The second-largest city in Korea, Busan (or Pusan) is another attractive option for young expats who want to teach English in Korea. Due to its location on the southeast corner of the Korean peninsula, Busan does at times have milder winters than the rest of the country. The “Korean summer capital” is the destination of choice on the peninsula to hit one of the country’s largest beaches, Haeundae Beach, as well as five other beaches.

For outdoor lovers, Busan’s mountain park, Geumjeongsan, is a very popular hiking destination. For movie buffs, Busan hosts an incredible international film festival (Busan International Film Festival). Do you like baseball? Busan is considered the baseball capital of Korea, as the home of professional league players, the Lotte Giants.

If you want to teach English in Busan, you will find yourself in a bustling port city with its own subway system, dynamic nightlife, beautiful beaches and temples, and festivals throughout the year. There are ample opportunities to teach at private language schools or hagwons, public schools through government programs, and universities. Busan is a city where you can still find some Western conveniences, and at the same time, you can enjoy the adventure of trying new things.

Government Sponsored Programs:

The EPIK program is the best way to get a job in a public school. You can apply directly on EPIK’s website or you can go through a recruiter, such as Reach to Teach. EPIK generally does a large round of hiring in February/March and in July/August, but bear in mind, Busan is perhaps the most requested location for teachers, so the competition will be fierce to get spots in Busan public schools.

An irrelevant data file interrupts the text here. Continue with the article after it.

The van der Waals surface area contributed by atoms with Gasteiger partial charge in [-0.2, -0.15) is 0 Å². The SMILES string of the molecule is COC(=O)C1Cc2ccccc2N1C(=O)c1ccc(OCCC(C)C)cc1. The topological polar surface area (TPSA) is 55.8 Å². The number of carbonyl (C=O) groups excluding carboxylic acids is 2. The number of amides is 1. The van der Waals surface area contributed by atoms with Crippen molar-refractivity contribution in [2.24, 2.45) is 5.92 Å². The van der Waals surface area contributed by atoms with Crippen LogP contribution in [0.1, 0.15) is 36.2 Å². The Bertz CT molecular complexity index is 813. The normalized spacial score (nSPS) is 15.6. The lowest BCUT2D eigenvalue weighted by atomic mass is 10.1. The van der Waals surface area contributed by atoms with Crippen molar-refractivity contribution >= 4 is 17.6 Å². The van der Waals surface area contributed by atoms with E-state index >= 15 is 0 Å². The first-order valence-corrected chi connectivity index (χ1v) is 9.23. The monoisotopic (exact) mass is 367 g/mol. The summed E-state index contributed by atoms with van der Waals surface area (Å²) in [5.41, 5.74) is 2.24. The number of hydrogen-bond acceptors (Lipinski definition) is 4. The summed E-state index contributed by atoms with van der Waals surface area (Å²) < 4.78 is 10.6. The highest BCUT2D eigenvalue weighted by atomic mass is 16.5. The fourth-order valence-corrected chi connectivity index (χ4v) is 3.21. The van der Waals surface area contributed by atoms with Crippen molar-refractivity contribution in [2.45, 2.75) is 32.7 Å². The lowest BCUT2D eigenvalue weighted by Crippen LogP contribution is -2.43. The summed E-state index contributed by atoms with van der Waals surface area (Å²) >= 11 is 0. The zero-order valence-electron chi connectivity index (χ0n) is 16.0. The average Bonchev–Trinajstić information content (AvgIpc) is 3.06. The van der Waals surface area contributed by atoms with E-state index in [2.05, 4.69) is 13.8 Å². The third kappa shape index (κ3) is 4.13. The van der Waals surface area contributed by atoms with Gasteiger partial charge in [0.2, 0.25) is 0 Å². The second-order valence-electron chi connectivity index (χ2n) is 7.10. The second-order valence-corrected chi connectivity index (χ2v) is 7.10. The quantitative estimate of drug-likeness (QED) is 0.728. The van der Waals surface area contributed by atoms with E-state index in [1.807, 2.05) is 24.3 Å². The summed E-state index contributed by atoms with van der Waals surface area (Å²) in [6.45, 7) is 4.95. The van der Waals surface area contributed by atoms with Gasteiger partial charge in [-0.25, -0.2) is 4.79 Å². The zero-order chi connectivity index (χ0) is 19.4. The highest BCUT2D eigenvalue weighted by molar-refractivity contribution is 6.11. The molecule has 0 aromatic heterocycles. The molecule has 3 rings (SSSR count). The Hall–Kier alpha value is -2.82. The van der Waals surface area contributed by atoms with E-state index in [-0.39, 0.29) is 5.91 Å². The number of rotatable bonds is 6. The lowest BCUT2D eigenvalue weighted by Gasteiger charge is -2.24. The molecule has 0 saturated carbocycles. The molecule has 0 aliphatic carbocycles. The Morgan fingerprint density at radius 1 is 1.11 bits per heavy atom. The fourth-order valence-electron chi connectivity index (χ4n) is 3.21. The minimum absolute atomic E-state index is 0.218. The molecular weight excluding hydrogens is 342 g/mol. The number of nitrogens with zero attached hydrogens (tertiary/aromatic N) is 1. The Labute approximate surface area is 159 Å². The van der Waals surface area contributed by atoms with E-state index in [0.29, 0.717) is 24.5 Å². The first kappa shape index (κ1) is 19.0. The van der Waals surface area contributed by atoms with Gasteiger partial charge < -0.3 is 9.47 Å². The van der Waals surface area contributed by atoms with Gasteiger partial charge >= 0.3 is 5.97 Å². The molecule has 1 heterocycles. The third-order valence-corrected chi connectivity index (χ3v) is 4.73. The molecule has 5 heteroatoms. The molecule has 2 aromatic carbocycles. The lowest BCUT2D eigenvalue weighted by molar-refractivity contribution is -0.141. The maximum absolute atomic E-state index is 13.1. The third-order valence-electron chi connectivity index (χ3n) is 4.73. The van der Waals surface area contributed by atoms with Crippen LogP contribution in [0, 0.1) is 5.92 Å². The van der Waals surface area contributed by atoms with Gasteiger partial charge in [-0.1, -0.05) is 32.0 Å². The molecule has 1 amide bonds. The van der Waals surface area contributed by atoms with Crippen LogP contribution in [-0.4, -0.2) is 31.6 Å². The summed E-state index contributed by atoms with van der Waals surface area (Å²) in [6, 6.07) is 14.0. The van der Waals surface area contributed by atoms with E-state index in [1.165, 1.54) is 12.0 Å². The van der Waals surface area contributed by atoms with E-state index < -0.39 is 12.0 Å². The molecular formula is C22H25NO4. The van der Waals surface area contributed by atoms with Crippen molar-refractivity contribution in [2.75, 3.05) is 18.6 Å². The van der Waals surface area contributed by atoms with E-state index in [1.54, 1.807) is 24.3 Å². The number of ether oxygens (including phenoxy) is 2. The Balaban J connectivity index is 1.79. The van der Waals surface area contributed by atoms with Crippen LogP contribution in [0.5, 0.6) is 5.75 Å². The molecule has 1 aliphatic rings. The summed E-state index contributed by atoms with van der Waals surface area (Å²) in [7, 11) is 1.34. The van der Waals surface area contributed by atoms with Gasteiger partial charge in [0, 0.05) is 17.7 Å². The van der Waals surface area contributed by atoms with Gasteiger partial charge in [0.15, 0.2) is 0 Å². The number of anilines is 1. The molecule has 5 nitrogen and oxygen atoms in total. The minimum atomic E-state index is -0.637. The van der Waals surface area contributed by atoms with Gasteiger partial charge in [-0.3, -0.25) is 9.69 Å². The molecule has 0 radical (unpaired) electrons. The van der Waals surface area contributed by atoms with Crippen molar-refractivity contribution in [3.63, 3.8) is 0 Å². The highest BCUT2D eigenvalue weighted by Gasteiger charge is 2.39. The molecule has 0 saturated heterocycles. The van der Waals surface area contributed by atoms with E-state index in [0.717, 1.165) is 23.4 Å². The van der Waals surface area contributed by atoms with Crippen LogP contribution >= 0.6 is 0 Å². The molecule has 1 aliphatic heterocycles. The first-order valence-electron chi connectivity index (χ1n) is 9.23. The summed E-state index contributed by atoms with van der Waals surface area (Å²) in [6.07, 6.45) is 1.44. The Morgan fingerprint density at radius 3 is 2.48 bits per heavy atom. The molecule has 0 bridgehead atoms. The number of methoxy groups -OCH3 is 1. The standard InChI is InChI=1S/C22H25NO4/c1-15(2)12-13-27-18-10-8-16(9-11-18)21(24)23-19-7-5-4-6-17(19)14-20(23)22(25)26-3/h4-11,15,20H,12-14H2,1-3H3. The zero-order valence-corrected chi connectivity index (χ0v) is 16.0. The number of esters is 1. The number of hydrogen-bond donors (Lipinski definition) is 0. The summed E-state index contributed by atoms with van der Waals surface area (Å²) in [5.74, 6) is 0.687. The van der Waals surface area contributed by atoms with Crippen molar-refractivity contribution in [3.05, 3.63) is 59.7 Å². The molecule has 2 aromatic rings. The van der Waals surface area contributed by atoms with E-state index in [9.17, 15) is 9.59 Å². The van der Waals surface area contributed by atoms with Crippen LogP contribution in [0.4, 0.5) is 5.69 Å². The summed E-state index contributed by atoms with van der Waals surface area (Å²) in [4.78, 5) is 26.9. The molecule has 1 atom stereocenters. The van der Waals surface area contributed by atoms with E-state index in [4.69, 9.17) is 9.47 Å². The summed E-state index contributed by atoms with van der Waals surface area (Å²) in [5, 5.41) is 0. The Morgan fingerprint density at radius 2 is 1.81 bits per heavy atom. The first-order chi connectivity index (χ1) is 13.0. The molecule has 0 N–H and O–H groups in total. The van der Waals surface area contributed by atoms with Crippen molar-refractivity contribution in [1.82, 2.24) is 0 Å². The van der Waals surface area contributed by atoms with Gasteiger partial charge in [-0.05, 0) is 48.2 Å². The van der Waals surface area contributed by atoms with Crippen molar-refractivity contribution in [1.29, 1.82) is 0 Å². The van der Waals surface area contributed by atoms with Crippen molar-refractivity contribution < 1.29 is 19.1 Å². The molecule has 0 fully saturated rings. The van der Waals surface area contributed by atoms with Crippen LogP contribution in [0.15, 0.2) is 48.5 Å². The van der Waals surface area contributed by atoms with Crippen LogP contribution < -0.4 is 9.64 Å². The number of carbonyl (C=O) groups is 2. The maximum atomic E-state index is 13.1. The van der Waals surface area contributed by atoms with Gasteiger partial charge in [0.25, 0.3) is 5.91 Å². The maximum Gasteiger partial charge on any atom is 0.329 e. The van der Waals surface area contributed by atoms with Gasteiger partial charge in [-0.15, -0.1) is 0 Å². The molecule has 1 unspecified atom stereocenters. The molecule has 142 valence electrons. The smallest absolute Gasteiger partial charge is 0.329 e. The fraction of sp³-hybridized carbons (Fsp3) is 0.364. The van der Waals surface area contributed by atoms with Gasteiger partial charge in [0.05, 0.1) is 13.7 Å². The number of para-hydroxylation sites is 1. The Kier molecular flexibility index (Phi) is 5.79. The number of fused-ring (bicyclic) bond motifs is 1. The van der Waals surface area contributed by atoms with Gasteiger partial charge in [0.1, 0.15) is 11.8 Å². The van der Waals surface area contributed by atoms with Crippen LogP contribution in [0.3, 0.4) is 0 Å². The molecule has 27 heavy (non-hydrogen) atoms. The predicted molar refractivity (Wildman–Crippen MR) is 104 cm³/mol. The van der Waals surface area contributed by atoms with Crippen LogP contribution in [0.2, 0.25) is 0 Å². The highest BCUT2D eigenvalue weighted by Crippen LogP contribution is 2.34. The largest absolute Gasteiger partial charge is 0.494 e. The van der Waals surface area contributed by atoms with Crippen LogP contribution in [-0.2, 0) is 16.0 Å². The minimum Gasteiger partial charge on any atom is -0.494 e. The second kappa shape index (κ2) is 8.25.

Hours are from 8:30 am to 5:00 pm, Monday through Friday, with salaries between $1700 to $2300 USD per month. EPIK issues year-long contracts, with benefits including health insurance, visa sponsorship, and plenty of vacation days. These jobs are usually very stable, but they are competitive, so do your research and make sure your documents for the visa process are prepared in advance!

Private Language Academies/Schools:

Chungdahm and Avalon are the big chains of private language schools, or hagwons, that you will find in Busan, as well as in most of the major cities throughout South Korea. These schools hire year-round, and you can apply either through the school’s website, or a recruiter. If you prefer working in the afternoons and evenings, smaller class sizes, and with a staff of Koreans and other Westerners, a hagwon may have what you need. Remember as always to do your research and request if you can to contact any current or former foreign teachers to ask about their experiences.

International Schools:

Since Busan is a thriving port city, there is a large foreign community that needs education for their children. The Busan International Foreign School is accredited through International Baccalaureate and the Council of International Schools. If you have the proper certification from your home country and you want to teach outside of your home country in another culture, then an international school may be the adventure you are looking for. Check out the Council of International Schools for more information.